Monday, May 24, 2021

Introducing Pico’s John Wayne Formica

Think of Pico’s “Explore the Central Coast Winemaker Series” as Chef John Wayne Formica’s coming-out party. Formica officially became chef of the restaurant, which lives inside the Los Alamos General Store, on March 3, 2020, but then COVID cruelly crashed his party two weeks later. The restaurant, as he puts it, “bobbed and weaved” through the pandemic’s tiers and openings and closings over the next year — Zoom cooking classes for 70, takeout trials, and supporting the Feed the Valley project led by Bell’s down the road. But now, as the vaccines improve our outlook, Pico finally gets to shine under Formica’s vision.

Want to read the rest then do so at the Independent's site. (P.S. You will encounter the pork chop above in the story.)

Monday, May 17, 2021

Growing Up in Public


It’s 1981, a few months after U2 released their debut album Boy. Perhaps the editors at The News-Letter knew a good joke when they saw one, so they assigned a boy to review it. That’s how I, a freshman and not even 18 yet, got to pen a review that’s not quite as embarrassing as I feared it would be upon re-reading it 40 years later. “Since all members of this group are under 21, musical history could be rewritten if this act gets itself together,” I offered in a bet-hedging opening graph. 

Of course, there’s that old line about all criticism being a form of autobiography. The News-Letter was certainly a place where one could get oneself together, and I’m pretty sure the first time I crossed the Gatehouse’s drawbridge I was terrified the crocodiles of my own lack of confidence swam beneath. Everyone inside seemed so much older, wiser and wittier, so I’d drop off my Smith-Corona-typed copy and scamper back to Gildersleeve, convinced the whiff of clove cigarettes stuck to my clothes. (I could be confusing the cigarette smoke with the air in the Hut — yes, in the early 1980s people still smoked everywhere.)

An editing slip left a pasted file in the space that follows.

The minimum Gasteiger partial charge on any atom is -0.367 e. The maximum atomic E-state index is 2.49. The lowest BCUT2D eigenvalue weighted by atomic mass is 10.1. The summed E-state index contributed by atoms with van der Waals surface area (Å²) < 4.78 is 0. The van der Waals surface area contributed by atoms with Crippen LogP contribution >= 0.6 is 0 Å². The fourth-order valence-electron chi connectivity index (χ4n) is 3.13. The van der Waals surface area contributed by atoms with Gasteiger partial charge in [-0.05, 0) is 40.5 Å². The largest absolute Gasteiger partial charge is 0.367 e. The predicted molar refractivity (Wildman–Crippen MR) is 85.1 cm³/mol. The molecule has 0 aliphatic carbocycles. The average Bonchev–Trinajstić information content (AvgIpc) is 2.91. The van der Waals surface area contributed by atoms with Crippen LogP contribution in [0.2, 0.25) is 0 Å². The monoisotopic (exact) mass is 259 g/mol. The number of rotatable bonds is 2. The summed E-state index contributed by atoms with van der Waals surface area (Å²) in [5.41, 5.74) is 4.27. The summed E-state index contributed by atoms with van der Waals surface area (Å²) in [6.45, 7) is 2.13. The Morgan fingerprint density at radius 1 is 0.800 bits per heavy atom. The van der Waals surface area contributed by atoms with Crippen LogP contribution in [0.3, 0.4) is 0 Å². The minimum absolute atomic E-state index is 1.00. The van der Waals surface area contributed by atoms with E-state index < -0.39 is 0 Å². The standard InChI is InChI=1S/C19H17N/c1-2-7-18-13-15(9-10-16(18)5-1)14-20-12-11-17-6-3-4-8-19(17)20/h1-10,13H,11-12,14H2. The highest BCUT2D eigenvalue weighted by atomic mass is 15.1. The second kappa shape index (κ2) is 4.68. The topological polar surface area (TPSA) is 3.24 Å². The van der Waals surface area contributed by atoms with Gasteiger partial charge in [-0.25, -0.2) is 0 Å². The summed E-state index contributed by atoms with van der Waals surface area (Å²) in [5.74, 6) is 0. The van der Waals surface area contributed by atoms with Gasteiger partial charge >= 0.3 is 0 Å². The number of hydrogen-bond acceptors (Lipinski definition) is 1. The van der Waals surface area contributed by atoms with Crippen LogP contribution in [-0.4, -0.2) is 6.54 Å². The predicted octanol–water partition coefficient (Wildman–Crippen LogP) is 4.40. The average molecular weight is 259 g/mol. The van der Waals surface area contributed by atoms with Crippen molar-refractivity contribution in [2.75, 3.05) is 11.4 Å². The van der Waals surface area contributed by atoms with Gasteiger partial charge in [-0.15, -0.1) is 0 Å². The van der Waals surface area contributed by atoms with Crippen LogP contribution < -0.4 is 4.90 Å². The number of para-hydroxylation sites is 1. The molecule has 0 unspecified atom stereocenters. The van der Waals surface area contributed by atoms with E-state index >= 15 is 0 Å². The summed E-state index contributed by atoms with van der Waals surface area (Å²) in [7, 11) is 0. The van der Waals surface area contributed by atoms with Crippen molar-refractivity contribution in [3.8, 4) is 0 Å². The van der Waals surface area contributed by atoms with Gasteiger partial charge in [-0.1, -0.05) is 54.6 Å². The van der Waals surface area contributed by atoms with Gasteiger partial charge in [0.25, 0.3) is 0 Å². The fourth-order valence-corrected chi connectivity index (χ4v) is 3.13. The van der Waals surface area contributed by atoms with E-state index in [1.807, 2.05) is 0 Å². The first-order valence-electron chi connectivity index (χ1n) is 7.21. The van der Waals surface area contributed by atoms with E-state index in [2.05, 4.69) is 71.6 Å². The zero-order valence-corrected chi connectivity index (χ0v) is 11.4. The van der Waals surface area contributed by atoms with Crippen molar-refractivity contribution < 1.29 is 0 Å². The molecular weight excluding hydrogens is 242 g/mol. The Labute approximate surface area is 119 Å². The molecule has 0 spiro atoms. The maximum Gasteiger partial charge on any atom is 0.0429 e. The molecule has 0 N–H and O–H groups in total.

Care to read the rest then do so at the magazine celebrating the 135th anniversary of the Johns Hopkins News-Letter. I did not write there at its inception.... (It was cool to be part of this project!)

Saturday, May 15, 2021

Review of "Stealing Home: Los Angeles, the Dodgers, and the Lives Caught Between" by Eric Nusbaum


If there were any justice, the names Palo Verde, La Loma, and Bishop would be as well-remembered a baseball triumvirate as Tinker, Evers, and Chance. But if there were justice, there’d be no need for Eric Nusbaum’s wide-ranging, moving, and powerful history Stealing Home: Los Angeles, the Dodgers, and the Lives Caught Between. That first list of three names are the Mexican-American communities that existed in what we now know as Chávez Ravine, erased by history. Nusbaum’s book helps us see the vibrant life of those communities, done in at first by what was (arguably) a misguided desire to build public housing, but eventually became the golden real estate opportunity for Walter O’Malley to leave Brooklyn and bring Dodger baseball to the west coast.

Want to read the rest then do so at the California Review of Books.